Ever since I was very young, I’ve had a strange propensity for picking up on and absorbing emotions. The world has always presented itself to me as waves of intense feelings and sensations — even in the most minute of situations or experiences. At times, this has become so pronounced it’s actually debilitating. Some people call this trait being empathic. It’s for this reason that I believe The Tell-Tale Heart captured my interest (and scared the hell out of me) more than any other of Poe’s works.
The narrator of the story (the murderer), repeatedly talks about his “affliction” which causes “over-acuteness of the senses” and, of course, it’s this very affliction that proves to be the eventual undoing of his sinister plot. Not only does The Tell-Tale Heart deal with empath-like tendencies which have gone completely mad, but it’s also loaded with emotional sequences.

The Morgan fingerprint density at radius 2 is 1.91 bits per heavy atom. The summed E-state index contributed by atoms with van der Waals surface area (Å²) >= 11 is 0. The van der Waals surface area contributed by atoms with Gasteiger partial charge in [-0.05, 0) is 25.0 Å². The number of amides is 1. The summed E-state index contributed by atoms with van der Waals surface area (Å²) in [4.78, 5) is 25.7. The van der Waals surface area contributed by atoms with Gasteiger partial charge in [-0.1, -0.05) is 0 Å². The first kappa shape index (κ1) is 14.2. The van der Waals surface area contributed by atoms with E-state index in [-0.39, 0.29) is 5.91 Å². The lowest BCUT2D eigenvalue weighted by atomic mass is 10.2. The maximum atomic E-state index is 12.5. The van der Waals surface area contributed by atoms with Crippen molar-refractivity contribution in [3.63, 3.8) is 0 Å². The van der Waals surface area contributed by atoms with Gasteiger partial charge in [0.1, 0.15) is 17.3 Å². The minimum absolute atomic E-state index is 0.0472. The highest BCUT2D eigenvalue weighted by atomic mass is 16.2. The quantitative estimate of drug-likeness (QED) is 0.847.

I think I read the story twice as a child and that was enough. I was finished with Poe for some time after that. The impact (due to my sensitivity) was far too great for me to ever touch his work again until a few years later.
If you haven’t read the story or if you’re up for revisiting it, I came across an incredible reading of the tale by You Tube user SpokenVerse. His voice is highly appropriate for this selection — very John Houseman-like. This is an excellent version to listen while relaxing in the dark.
SpokenVerse is reading the full version of the story. If you’re looking for a condensed version, I highly recommend the 1953 Tell-Tale Heart cartoon available on You Tube. I would have embedded it as well, but the film was not uploaded by the original owner.
Illustration by Harry Clarke, 1919.